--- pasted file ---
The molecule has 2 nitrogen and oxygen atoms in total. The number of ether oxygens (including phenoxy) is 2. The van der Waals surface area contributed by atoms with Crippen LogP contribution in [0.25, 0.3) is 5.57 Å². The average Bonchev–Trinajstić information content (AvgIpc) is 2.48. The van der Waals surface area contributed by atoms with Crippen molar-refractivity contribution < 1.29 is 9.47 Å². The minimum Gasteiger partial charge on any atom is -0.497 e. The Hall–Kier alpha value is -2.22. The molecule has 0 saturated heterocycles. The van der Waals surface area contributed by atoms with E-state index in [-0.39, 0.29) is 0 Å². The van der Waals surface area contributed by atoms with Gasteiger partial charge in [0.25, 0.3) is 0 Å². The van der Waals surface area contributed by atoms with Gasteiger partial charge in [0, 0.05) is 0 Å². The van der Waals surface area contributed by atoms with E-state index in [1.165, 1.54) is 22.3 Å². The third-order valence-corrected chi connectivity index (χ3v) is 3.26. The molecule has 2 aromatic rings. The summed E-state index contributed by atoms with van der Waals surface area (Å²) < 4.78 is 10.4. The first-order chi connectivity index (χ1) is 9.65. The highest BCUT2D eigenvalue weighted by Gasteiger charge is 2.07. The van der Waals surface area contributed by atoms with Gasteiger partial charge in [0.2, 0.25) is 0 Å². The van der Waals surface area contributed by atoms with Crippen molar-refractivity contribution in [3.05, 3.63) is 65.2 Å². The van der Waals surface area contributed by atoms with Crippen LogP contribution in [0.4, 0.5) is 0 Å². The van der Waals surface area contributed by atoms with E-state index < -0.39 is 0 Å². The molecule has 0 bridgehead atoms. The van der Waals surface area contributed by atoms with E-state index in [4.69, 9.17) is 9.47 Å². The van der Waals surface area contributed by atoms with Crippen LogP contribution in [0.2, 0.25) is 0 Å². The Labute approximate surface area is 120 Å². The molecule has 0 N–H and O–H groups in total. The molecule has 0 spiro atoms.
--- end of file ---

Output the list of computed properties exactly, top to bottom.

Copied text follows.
The molecule has 2 nitrogen and oxygen atoms in total. The number of ether oxygens (including phenoxy) is 2. The van der Waals surface area contributed by atoms with Crippen LogP contribution in [0.25, 0.3) is 5.57 Å². The average Bonchev–Trinajstić information content (AvgIpc) is 2.48. The van der Waals surface area contributed by atoms with Crippen molar-refractivity contribution < 1.29 is 9.47 Å². The minimum Gasteiger partial charge on any atom is -0.497 e. The Hall–Kier alpha value is -2.22. The molecule has 0 saturated heterocycles. The van der Waals surface area contributed by atoms with E-state index in [-0.39, 0.29) is 0 Å². The van der Waals surface area contributed by atoms with Gasteiger partial charge in [0.25, 0.3) is 0 Å². The van der Waals surface area contributed by atoms with Gasteiger partial charge in [0, 0.05) is 0 Å². The van der Waals surface area contributed by atoms with E-state index in [1.165, 1.54) is 22.3 Å². The third-order valence-corrected chi connectivity index (χ3v) is 3.26. The molecule has 2 aromatic rings. The summed E-state index contributed by atoms with van der Waals surface area (Å²) < 4.78 is 10.4. The first-order chi connectivity index (χ1) is 9.65. The highest BCUT2D eigenvalue weighted by Gasteiger charge is 2.07. The van der Waals surface area contributed by atoms with Gasteiger partial charge in [0.2, 0.25) is 0 Å². The van der Waals surface area contributed by atoms with Crippen molar-refractivity contribution in [3.05, 3.63) is 65.2 Å². The van der Waals surface area contributed by atoms with Crippen LogP contribution in [0.4, 0.5) is 0 Å². The van der Waals surface area contributed by atoms with E-state index < -0.39 is 0 Å². The molecule has 0 bridgehead atoms. The van der Waals surface area contributed by atoms with E-state index in [4.69, 9.17) is 9.47 Å². The van der Waals surface area contributed by atoms with Crippen LogP contribution in [0.2, 0.25) is 0 Å². The Labute approximate surface area is 120 Å². The molecule has 0 N–H and O–H groups in total. The molecule has 0 spiro atoms.